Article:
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UV Sterilizers

Drs. Foster & Smith Educational Staff
Compare UV Sterilizers 
UV Sterilizer Selection Guide 
FAQs: Reverse Osmosis Water 
How a UV sterilizer Works
A properly-sized UV sterilizer sterilizer can rid your aquarium of free-floating algae, harmful bacteria, or certain parasites depending on the wattage and the flow rate through the unit. As a result, UV sterilizers minimize disease and keep your aquarium cleaner, clearer, and healthier.

Choosing a UV - Factors to Consider
Before selecting a UV sterilizer, determine your primary objective – whether to help control free-floating algae or to control parasites. By doing so, you will be able to select the proper unit to achieve your intended goal.

UV sterilizers work on the principle that special fluorescent UV lamps, at a peak wavelength of approximately 254 nanometers, can effectively irradiate microorganisms in aquarium water when exposed to this light. UV light in this wavelength alters the genetic material in the organism’s nucleus, shortening its normal life cycle. However, the application and the efficiency of a unit are determined by flow rate as well as the wattage and age of the bulb.

Flow Rate
Adjusting the flow rate through your UV sterilizer, that is, shortening or lengthening the time organisms are exposed to the UV lamp (dwell time), alters its use. For example, controlling bacteria and free-floating algae can be accomplished with a relatively lower wattage unit at a higher flow rate. However, parasites are larger and more resistant to irradiation and require a longer dwell time to be affected by the UV light. A slower flow rate prolongs dwell time to expose parasites to an effective dose of UV light. Adjusting the output on your water pump controls the flow rate through your sterilizer. Use a ball valve or a tee to split the line to achieve the proper flow rate required to accomplish your objectives.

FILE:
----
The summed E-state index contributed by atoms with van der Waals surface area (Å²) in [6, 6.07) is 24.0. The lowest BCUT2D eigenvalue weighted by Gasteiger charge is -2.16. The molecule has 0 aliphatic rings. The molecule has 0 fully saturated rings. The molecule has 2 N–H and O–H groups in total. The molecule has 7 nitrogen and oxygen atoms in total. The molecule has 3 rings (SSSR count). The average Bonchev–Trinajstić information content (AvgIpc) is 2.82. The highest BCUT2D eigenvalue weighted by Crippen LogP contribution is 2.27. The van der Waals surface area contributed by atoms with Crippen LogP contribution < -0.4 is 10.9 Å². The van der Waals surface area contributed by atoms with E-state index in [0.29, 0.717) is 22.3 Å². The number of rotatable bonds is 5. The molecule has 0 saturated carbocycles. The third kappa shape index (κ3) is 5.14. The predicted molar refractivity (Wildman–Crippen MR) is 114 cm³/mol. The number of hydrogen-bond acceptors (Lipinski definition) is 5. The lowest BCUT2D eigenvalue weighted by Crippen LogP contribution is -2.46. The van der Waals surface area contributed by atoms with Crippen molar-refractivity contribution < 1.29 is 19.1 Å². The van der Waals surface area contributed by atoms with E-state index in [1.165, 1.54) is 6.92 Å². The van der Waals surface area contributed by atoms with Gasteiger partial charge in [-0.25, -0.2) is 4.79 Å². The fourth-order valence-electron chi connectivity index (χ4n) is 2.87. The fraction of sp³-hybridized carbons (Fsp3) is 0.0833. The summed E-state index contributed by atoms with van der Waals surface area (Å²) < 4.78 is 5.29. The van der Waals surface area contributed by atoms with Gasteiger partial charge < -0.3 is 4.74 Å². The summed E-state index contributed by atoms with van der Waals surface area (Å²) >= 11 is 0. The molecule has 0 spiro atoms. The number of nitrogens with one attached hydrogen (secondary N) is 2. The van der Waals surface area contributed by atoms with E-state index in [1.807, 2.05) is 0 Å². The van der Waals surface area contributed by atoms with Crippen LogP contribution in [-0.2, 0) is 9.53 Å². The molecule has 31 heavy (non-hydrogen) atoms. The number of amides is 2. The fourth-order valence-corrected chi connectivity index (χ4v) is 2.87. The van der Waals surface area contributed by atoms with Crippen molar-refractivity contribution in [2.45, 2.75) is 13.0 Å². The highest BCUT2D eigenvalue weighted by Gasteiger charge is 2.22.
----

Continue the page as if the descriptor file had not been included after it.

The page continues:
Wattage/Bulb Age

  Maximum Flow Rate to Control:  
UV Bulb Bacteria
and Algae
Parasites Max Gallons
8W 120 gph N/A Less than
75 gal
15W 230 gph 75 gph 75 gal
18W 300 gph 100 gph 100 gal
25W 475 gph 150 gph 150 gal
30W 525 gph 175 gph 175 gal
40W 940 gph 300 gph 300 gal
65W 1700 gph 570 gph 570 gal
80W 1885 goh 625 gph 625 gal
120W 3200 gph 900 gph 900 gal
130W 3400 gph 1140 gph 1140 gal
to treat parasites or to treat free-floating algae or bacteria in a greater volume of water. However, lamp effectiveness declines with time, so your UV sterilizer will not produce the same results after months of use compared to when it was new. Therefore, you may have to increase the dwell time (by lowering flow rate) to produce desired results. Replace the UV bulbs yearly, or per manufacturer's recommendation, in order to maintain UV efficiency. Also, clean the quartz sleeve of the lamp regularly to remove organic buildup. A clean bulb allows better penetration of UV light and maximizes the efficiency of the unit.

Though manufacturer's recommendations will vary, the chart on this page gives you a general idea of the wattage you'll need - and the proper flow rates to adjust your pump to - when using a sterilizer for controlling bacteria/algae and for controlling parasites.


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